Stant Litore is a novelist. He writes about gladiators on tyrannosaurback, Old Testament prophets battling the hungry dead, geneticists growing biological starships, time-traveling hijabi bisexual defenders of humanity from the future. Explore his fiction here. And here is one of his toolkits for writers, and here’s another book where he nerds out about ancient languages and biblical (mis)translation. Enjoy!

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The Art of The Zombie Bible

I wanted to give you a close-up look at some of the stunning art that has gone into the covers of The Zombie Bible.

This painting by Scott Barrie depicts a zombie against the fiery backdrop of the burning of Walls in Strangers in the Land.

Stant Litore's The Zombie Bible

It is a truly desperate moment in the series:

Then the men were lighting the house to the left, and Devora could hear the moans of the dead within. The dry cedar cracked and sang its fierce death song as the fire spread faster than tears or prayer. The roof of the first house cracked open with a clap of thunder, then crumpled inward, and the moans within fell silent, buried beneath the broken timbers that crushed them down and covered them like a cairn of wood and charcoal rather than stone.

Devora spun in a slow circle, taking in the gray, filthy ash drifting down from the blazing rooftops, dark against the firelit air. Some of it fell on her arm and burned her, and she cried out, not knowing whether the ash had come from a burning bed or from one of the bodies of the People. She gazed in horror at the sky, dark with smoke.

Strangers in the Land

This depiction of Father Polycarp’s gaze in What Our Eyes Have Witnessed is the remarkable work of UK photographer Danielle Tunstall, featuring the model Martyn Dalzell. It appeared as the front cover of the 2011 Dante’s Heart edition of the novel, and appears as a frontispiece in the 2012 47North edition.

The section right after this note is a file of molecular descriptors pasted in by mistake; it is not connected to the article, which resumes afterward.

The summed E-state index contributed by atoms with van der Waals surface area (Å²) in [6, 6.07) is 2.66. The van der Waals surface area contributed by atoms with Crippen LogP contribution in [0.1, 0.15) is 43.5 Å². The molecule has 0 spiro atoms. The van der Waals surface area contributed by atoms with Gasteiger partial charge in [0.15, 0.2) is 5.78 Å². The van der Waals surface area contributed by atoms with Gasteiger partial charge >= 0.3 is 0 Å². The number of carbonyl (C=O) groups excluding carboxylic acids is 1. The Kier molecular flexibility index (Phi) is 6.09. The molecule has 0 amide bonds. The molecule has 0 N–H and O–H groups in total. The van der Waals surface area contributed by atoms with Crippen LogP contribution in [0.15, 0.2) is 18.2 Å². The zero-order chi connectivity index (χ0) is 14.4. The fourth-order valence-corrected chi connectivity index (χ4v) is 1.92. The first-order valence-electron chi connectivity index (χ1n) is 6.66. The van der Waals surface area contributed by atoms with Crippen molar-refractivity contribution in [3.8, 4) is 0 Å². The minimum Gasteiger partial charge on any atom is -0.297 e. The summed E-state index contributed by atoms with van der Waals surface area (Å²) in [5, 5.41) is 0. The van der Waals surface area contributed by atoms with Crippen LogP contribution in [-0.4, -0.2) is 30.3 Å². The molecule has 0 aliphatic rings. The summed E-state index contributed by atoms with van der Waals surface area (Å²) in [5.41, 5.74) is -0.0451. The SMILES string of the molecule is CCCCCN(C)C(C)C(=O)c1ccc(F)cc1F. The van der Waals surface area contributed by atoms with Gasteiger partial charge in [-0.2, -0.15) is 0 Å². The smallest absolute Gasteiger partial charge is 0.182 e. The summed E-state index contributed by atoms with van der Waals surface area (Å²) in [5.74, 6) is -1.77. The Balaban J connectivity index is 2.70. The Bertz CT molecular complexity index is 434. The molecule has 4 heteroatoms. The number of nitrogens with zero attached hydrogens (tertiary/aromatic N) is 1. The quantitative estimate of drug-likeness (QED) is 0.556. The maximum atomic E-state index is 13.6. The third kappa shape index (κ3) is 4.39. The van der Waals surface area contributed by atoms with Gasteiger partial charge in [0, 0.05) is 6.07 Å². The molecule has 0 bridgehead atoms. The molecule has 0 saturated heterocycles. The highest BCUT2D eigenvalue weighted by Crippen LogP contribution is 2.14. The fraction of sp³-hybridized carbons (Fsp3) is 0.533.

Her eyes opened to him, and he gazed inside the rooms of her heart. He saw rooms that were locked and chained; he could almost hear the screams behind those shut doors. He saw other rooms that were vast and wide as oceans; in one, her love and faith in him, a faith so profound and unshakable that it shook him to see it.

What Our Eyes Have Witnessed

And here is Scott Barrie’s cover for the novella Death Has Come Up into Our Windows, the opening salvo in the series:

At the well’s bottom, Yirmiyahu lay without waking, his body wracked with cold and dryness. In the city above, the walking corpses fed and felt no remorse for the cries or the panic of the living. This was a night of the dead, in a city of the dead. He knew it, he knew it. Surely God had left the city, fled the People who’d forsaken her, left them to lie in their darkness, lost and faithless. Surely everything above him was dead. In this well, in this clammy dark, he couldn’t know if there were any breathing people yet above him. If he were to cry out now, would the guards hear—and ignore—him, or would only the dead hear the cries of God’s navi? He couldn’t know.

Death Has Come Up into Our Windows

Litore_NLB_smallAnd, most recently, here is Jeroen ten Berge’s evocative cover for No Lasting Burial, the novel that brings The Zombie Bible to the New Testament!

“And some days, out on the sea, they would haul up one of their too-empty nets and feel some weight in it, and looking down they would see rising out of the deep one of the dead tangled in the net, its face lifted toward them, eyes pale and white like those of a dead fish. Already reaching a hand toward the surface, its jaw opening.”

No Lasting Burial

Scott Barrie, Danielle Tunstall, and Jeroen ten Berge — three remarkable cover artists. Also contributing their creativity to this ongoing series: the 47North design team, consisting, I assume, of veteran mapmakers who help me map and remap well-known biblical lands as sites of zombie apocalypse.

For example, here is the map for No Lasting Burial:

Litore_NLB_map

And one of the maps for Strangers in the Land:

Map1